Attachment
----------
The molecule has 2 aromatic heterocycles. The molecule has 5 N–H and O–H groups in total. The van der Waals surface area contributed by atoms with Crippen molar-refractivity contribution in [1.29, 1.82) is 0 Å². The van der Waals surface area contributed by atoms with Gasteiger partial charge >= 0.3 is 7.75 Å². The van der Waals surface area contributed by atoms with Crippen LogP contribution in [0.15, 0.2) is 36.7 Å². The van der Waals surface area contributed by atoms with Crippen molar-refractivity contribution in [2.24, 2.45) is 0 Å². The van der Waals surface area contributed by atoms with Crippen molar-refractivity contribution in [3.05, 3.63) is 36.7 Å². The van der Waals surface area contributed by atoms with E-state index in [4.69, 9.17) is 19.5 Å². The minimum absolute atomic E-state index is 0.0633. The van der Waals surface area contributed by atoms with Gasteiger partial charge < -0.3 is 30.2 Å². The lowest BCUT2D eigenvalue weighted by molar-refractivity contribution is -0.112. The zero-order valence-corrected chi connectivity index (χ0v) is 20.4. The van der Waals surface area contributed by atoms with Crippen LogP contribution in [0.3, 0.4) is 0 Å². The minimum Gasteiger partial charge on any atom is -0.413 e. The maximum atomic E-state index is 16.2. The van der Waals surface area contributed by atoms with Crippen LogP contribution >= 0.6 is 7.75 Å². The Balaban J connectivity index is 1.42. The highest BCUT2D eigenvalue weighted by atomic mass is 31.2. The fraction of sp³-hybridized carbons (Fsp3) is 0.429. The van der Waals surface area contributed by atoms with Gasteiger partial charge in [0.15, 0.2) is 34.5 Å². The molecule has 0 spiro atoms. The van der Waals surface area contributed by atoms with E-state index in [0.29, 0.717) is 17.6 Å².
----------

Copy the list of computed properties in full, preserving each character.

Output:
The molecule has 2 aromatic heterocycles. The molecule has 5 N–H and O–H groups in total. The van der Waals surface area contributed by atoms with Crippen molar-refractivity contribution in [1.29, 1.82) is 0 Å². The van der Waals surface area contributed by atoms with Gasteiger partial charge >= 0.3 is 7.75 Å². The van der Waals surface area contributed by atoms with Crippen LogP contribution in [0.15, 0.2) is 36.7 Å². The van der Waals surface area contributed by atoms with Crippen molar-refractivity contribution in [2.24, 2.45) is 0 Å². The van der Waals surface area contributed by atoms with Crippen molar-refractivity contribution in [3.05, 3.63) is 36.7 Å². The van der Waals surface area contributed by atoms with E-state index in [4.69, 9.17) is 19.5 Å². The minimum absolute atomic E-state index is 0.0633. The van der Waals surface area contributed by atoms with Gasteiger partial charge < -0.3 is 30.2 Å². The lowest BCUT2D eigenvalue weighted by molar-refractivity contribution is -0.112. The zero-order valence-corrected chi connectivity index (χ0v) is 20.4. The van der Waals surface area contributed by atoms with Crippen LogP contribution in [0.3, 0.4) is 0 Å². The minimum Gasteiger partial charge on any atom is -0.413 e. The maximum atomic E-state index is 16.2. The van der Waals surface area contributed by atoms with Crippen LogP contribution >= 0.6 is 7.75 Å². The Balaban J connectivity index is 1.42. The highest BCUT2D eigenvalue weighted by atomic mass is 31.2. The fraction of sp³-hybridized carbons (Fsp3) is 0.429. The van der Waals surface area contributed by atoms with Gasteiger partial charge in [0.15, 0.2) is 34.5 Å². The molecule has 0 spiro atoms. The van der Waals surface area contributed by atoms with E-state index in [0.29, 0.717) is 17.6 Å².